By: Tom On: December 18, 2019 In: International Service of Process Comments: 0
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The need to effect international service by alternative means most frequently arises if the defendant lives in a country that is not a signatory to the Hague Service Convention or if an address for service of process is not found after preforming due diligence. Alternative channels of service available through the HSC include service by diplomat, service by mail/email, and service by judicial officer.

In the case of Reflex Media, Inc. v. Wallace,[1] the plaintiff sought to effect service by courier or email upon one of the defendants in Bangladesh (a non-Hague member). In granting the plaintiff’s motion, the court systematically reviewed the three conditions that must be met for service by alternative means to be deemed proper.

Proving that Alternative Service is Proper

Federal Rule of Civil Procedure Rule 4(f) governs service on an individual in a foreign country.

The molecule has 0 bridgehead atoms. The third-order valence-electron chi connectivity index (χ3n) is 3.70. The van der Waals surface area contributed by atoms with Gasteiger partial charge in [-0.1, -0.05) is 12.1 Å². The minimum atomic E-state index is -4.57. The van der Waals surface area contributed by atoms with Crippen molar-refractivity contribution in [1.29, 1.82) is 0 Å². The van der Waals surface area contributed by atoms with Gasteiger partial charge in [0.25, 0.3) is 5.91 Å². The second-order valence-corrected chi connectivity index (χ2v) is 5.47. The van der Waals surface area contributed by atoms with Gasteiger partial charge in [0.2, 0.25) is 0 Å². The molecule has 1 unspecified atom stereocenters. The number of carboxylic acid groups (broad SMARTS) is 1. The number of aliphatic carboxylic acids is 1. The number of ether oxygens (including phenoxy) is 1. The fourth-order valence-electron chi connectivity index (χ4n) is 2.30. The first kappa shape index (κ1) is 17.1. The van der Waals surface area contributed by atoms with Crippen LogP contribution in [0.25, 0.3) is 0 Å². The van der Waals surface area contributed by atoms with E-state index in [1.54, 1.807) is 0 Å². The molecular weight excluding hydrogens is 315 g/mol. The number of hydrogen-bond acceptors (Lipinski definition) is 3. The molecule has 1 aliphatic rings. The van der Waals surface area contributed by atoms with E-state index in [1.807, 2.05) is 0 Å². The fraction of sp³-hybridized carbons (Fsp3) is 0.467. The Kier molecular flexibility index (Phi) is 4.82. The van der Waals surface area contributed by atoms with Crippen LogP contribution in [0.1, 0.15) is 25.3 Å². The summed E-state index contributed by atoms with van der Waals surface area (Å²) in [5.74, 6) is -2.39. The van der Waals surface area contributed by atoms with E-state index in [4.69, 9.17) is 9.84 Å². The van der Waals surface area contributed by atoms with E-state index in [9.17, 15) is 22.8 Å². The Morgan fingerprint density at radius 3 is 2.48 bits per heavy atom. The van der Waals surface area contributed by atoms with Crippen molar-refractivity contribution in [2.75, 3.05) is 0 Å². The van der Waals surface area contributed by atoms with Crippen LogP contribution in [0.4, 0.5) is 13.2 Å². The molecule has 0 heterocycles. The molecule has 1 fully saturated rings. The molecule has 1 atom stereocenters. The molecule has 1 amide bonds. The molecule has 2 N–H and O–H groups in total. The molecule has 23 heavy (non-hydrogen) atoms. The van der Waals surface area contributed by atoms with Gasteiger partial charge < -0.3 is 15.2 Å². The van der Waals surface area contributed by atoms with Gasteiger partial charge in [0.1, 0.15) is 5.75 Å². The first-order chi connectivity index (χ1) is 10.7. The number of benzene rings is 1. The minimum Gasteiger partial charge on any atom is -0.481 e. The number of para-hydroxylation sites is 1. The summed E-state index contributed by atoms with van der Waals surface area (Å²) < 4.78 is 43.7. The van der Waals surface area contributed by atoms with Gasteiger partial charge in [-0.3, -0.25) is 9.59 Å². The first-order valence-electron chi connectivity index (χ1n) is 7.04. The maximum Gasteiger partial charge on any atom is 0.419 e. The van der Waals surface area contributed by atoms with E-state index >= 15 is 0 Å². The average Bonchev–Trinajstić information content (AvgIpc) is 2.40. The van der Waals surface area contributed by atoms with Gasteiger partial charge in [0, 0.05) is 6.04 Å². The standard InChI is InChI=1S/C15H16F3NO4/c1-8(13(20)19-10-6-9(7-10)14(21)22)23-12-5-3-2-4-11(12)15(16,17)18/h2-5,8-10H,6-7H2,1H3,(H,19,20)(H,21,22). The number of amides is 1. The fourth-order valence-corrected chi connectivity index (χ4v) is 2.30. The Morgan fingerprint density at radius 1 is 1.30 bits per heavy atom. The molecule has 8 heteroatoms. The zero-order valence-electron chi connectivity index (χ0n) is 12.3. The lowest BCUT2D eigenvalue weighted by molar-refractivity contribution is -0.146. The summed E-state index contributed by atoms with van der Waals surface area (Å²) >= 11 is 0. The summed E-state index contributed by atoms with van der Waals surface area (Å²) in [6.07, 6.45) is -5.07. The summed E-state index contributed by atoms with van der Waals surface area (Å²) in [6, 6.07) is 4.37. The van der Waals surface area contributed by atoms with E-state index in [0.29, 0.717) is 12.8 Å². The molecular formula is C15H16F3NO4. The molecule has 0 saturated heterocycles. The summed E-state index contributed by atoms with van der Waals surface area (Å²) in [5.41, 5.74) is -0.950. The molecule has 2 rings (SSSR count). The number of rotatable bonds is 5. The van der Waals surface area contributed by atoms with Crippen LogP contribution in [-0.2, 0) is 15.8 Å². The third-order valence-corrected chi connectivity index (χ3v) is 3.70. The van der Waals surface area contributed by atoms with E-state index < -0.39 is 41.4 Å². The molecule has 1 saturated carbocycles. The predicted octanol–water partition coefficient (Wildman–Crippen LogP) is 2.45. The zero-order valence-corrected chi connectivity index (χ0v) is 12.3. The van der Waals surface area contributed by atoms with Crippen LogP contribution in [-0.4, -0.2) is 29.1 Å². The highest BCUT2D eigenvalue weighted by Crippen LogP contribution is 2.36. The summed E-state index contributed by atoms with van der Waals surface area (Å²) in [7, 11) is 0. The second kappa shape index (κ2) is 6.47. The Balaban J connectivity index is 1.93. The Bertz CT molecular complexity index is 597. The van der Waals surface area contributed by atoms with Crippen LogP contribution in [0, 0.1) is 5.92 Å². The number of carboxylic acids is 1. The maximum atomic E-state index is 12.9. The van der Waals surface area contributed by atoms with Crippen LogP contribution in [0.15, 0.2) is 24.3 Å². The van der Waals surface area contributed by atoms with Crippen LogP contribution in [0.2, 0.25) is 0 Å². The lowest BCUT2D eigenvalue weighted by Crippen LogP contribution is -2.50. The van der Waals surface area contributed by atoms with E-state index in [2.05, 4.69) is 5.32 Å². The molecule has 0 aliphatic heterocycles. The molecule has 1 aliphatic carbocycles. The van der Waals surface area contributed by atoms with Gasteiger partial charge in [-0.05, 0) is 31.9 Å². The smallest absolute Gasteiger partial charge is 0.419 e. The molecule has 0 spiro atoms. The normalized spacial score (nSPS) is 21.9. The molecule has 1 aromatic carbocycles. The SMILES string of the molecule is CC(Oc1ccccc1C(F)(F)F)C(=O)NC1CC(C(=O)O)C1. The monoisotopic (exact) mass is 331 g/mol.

Service under Rule 4(f)(3), as requested by the Plaintiff, is not a “last resort” or “extraordinary relief.” “It is merely one means among several which enables service of process on an international defendant.” It is within the Court’s discretion to determine “when the particularities and necessities of a given case require alternate service of process under Rule 4(f)(3).” Rule 4(f)(3) permits service outside a judicial district of the United States “by other means not prohibited by international agreement, as the court orders.” Additionally, to establish that a particular method of service is appropriate, a plaintiff must show that service is “reasonably calculated, under all the circumstances, to apprise the interested parties of the action and afford them an opportunity to present their objections.” [2]

Accordingly, service is proper under Rule 4(f)(3) so long as it is (1) ordered by the court; (2) not prohibited by international agreement; and (3) reasonably calculated, under the circumstances, to apprise the party of the action.

1. Service is Ordered by the Court

In this case, the first element of Rule 4(f)(3) is met because the court is ordering alternative service on the defendant.

2. Service is Not Prohibited by International Agreement

The second element of Rule 4(f)(3), the method of service requested is not prohibited by international agreement, is also met.

There is no international agreement between Bangladesh (where [the defendant] resides) and the United States and thus no international agreement prohibiting service via email and international courier.[3]

3. Service is Reasonably Calculated

The third element of Rule 4(f)(3), requiring that service be reasonably calculated to apprise the defendant of the litigation,